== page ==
During this time, TAC faced an extremely hostile political environment. Under the leadership of former President Thabo Mbeki, the Health Ministry focused on making excuses for why government was unable to provide HIV treatment. It eventually became clear that we were dealing with a denialist government that went so far as to publicly refute the crisis in the health system. The government flatly denied that many women and children were dying in our public health system, and promoted alternative therapies, such as traditional medicines, with much more passion than they promoted HIV treatment. TAC had little choice but to respond to these abuses of power by mobilizing communities, creating active citizens to challenge the government's denial and lack of will to fight HIV effectively. TAC volunteers created grassroots branches across South Africa to educate, organize, and mobilize our communities, teaching them about human rights and the science behind HIV. Over time, this activism, combined with the frustration of many poor people, gave rise to a social movement. TAC fought to give meaning to the words in South Africa's Constitution that guarantee the rights to health and life, using many strategies, including litigation, to empower poor communities and hold the government accountable for policies that resulted in unnecessary deaths. TAC forged strategic partnerships with key movements in South Africa, including the faith-based organizations, labour and unions, children's organizations, Médicins Sans Frontières, and prominent legal organizations, including SECTION 27 (incorporating the AIDS Law Project) and the Legal Resources Centre. This movement inspired many activists in Africa to take similar actions in their own countries under the leadership of a new movement called the Pan-African Treatment Access Movement.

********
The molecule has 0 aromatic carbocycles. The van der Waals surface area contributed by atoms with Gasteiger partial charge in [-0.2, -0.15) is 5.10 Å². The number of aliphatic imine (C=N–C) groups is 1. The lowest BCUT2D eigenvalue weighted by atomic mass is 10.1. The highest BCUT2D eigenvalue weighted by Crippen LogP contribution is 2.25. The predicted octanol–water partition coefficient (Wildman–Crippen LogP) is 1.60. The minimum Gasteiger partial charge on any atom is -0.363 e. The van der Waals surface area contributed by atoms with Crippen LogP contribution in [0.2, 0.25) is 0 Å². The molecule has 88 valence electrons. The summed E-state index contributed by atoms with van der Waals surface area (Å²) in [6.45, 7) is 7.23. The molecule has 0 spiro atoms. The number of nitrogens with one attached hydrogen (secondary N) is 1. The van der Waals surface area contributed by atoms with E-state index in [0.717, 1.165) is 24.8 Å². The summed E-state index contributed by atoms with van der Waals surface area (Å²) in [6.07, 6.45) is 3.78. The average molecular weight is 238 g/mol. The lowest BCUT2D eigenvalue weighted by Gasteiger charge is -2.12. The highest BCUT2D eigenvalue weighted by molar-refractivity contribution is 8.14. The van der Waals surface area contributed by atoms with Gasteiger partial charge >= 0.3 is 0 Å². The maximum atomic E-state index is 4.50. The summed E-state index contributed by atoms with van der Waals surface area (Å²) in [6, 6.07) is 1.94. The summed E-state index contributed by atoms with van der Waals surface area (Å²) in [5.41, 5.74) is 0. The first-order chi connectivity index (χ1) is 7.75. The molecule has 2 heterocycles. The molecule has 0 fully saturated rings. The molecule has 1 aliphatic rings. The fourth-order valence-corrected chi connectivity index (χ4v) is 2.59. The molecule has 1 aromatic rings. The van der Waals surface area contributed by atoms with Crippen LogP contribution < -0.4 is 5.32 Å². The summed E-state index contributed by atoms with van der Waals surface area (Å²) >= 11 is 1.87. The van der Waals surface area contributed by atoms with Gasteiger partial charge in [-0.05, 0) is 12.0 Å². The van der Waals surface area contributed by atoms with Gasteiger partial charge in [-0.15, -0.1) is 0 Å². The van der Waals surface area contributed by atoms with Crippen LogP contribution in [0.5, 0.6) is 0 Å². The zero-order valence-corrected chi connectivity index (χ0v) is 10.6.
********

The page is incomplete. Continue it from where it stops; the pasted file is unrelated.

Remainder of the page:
Collectively, we were able to achieve significant changes in South Africa. In 2004, treatment of HIV using antiretroviral drugs in the public sector became official government policy. In 2007, TAC became an important partner in the drafting of a new comprehensive National Strategic Plan to Fight HIV/TB and Sexually-Transmitted Infections from 2007-2011. This marked the beginning of a new chapter in South Africa, where civil society and government united in the fight against HIV/AIDS. Rather than fighting unjust policies, TAC shifted towards ensuring that the government carried out the policies it had committed to implement. We knew that this new plan required political leadership to make it a success. In 2008, Barbara Hogan replaced the former Minister of Health, MantoTshabalala-Msimangwas. For many people living with HIV, this was a welcome sign of change. A year later, Dr. Aaron Motsaoledi took over the ministry, and TAC welcomed another strong leader and mainstream health professional. These changes have led to 1.2 million people receiving treatment in 2011, and the government plans to double that number by 2014. Today, government and civil society have very few disagreements on policy matters. The remaining challenge is to ensure implementation of the HIV/AIDS plan.
South Africa has the largest HIV epidemic in the world and the largest HIV programme in terms of the number of people receiving treatment. Sustaining the government's commitment to providing HIV/AIDS treatment remains a critical area of focus. Additionally, we think our country now has an opportunity to help explore creative ways to finance its health system to serve as many people as possible. South Africa is on the right track, but it needs to increase its efforts on prevention interventions, as well as working to close the leaking prevention "tap."
South Africa's performance toward reaching the Millennium Development Goals on reduction of child and maternal mortality and stopping HIV and TB are dependent on ensuring robust investments in training, deploying more healthcare workers, finding innovative ways to deliver primary health care, continuing efforts to reduce the prices of HIV treatment, and ensuring that existing financial resources can be stretched further.